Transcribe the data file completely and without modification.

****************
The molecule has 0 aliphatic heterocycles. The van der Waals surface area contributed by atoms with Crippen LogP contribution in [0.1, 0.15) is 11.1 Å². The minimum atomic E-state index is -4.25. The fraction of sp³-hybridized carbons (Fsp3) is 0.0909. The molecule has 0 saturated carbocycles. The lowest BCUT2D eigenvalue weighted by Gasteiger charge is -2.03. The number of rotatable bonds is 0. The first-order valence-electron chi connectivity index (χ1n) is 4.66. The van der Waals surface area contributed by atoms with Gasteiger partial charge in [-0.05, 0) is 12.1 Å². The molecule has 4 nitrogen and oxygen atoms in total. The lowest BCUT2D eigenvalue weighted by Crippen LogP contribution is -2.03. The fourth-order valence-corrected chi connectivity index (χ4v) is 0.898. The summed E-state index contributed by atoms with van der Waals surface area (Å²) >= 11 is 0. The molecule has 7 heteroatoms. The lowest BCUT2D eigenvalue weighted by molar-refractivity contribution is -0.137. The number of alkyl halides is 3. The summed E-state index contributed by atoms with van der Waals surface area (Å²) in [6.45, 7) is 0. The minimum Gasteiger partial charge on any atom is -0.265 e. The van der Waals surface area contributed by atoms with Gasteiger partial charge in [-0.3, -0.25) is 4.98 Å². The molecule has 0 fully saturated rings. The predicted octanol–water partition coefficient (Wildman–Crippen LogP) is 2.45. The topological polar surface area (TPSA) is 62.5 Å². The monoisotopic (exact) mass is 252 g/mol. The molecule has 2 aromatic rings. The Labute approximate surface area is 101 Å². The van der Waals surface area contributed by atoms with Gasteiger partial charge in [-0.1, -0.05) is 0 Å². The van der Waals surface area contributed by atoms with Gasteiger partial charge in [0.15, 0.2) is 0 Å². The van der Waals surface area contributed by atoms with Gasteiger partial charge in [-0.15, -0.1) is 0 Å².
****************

The molecule has 0 aliphatic heterocycles. The van der Waals surface area contributed by atoms with Crippen LogP contribution in [0.1, 0.15) is 11.1 Å². The minimum atomic E-state index is -4.25. The fraction of sp³-hybridized carbons (Fsp3) is 0.0909. The molecule has 0 saturated carbocycles. The lowest BCUT2D eigenvalue weighted by Gasteiger charge is -2.03. The number of rotatable bonds is 0. The first-order valence-electron chi connectivity index (χ1n) is 4.66. The van der Waals surface area contributed by atoms with Gasteiger partial charge in [-0.05, 0) is 12.1 Å². The molecule has 4 nitrogen and oxygen atoms in total. The lowest BCUT2D eigenvalue weighted by Crippen LogP contribution is -2.03. The fourth-order valence-corrected chi connectivity index (χ4v) is 0.898. The summed E-state index contributed by atoms with van der Waals surface area (Å²) >= 11 is 0. The molecule has 7 heteroatoms. The lowest BCUT2D eigenvalue weighted by molar-refractivity contribution is -0.137. The number of alkyl halides is 3. The summed E-state index contributed by atoms with van der Waals surface area (Å²) in [6.45, 7) is 0. The minimum Gasteiger partial charge on any atom is -0.265 e. The van der Waals surface area contributed by atoms with Gasteiger partial charge in [-0.3, -0.25) is 4.98 Å². The molecule has 0 fully saturated rings. The predicted octanol–water partition coefficient (Wildman–Crippen LogP) is 2.45. The topological polar surface area (TPSA) is 62.5 Å². The monoisotopic (exact) mass is 252 g/mol. The molecule has 2 aromatic rings. The Labute approximate surface area is 101 Å². The van der Waals surface area contributed by atoms with Gasteiger partial charge in [-0.1, -0.05) is 0 Å². The van der Waals surface area contributed by atoms with Gasteiger partial charge in [0.15, 0.2) is 0 Å². The van der Waals surface area contributed by atoms with Gasteiger partial charge in [-0.15, -0.1) is 0 Å².